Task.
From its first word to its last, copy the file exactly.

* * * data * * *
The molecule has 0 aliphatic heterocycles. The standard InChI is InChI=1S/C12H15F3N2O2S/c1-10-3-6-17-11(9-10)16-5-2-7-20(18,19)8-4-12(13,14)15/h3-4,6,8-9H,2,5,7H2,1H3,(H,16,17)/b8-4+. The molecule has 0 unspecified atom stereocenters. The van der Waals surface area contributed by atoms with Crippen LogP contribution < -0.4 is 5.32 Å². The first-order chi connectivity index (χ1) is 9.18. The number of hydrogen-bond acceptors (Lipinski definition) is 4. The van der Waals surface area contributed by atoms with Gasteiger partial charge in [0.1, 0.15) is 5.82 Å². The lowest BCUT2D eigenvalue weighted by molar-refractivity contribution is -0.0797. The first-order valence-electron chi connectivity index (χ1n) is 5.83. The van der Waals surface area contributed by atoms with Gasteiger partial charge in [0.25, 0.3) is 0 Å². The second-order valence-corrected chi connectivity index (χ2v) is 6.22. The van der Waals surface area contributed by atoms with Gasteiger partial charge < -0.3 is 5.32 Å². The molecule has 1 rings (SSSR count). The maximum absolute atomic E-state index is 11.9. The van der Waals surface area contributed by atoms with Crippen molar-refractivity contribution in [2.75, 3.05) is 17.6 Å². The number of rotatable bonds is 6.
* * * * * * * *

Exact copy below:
The molecule has 0 aliphatic heterocycles. The standard InChI is InChI=1S/C12H15F3N2O2S/c1-10-3-6-17-11(9-10)16-5-2-7-20(18,19)8-4-12(13,14)15/h3-4,6,8-9H,2,5,7H2,1H3,(H,16,17)/b8-4+. The molecule has 0 unspecified atom stereocenters. The van der Waals surface area contributed by atoms with Crippen LogP contribution < -0.4 is 5.32 Å². The first-order chi connectivity index (χ1) is 9.18. The number of hydrogen-bond acceptors (Lipinski definition) is 4. The van der Waals surface area contributed by atoms with Gasteiger partial charge in [0.1, 0.15) is 5.82 Å². The lowest BCUT2D eigenvalue weighted by molar-refractivity contribution is -0.0797. The first-order valence-electron chi connectivity index (χ1n) is 5.83. The van der Waals surface area contributed by atoms with Gasteiger partial charge in [0.25, 0.3) is 0 Å². The second-order valence-corrected chi connectivity index (χ2v) is 6.22. The van der Waals surface area contributed by atoms with Gasteiger partial charge < -0.3 is 5.32 Å². The molecule has 1 rings (SSSR count). The maximum absolute atomic E-state index is 11.9. The van der Waals surface area contributed by atoms with Crippen molar-refractivity contribution in [2.75, 3.05) is 17.6 Å². The number of rotatable bonds is 6.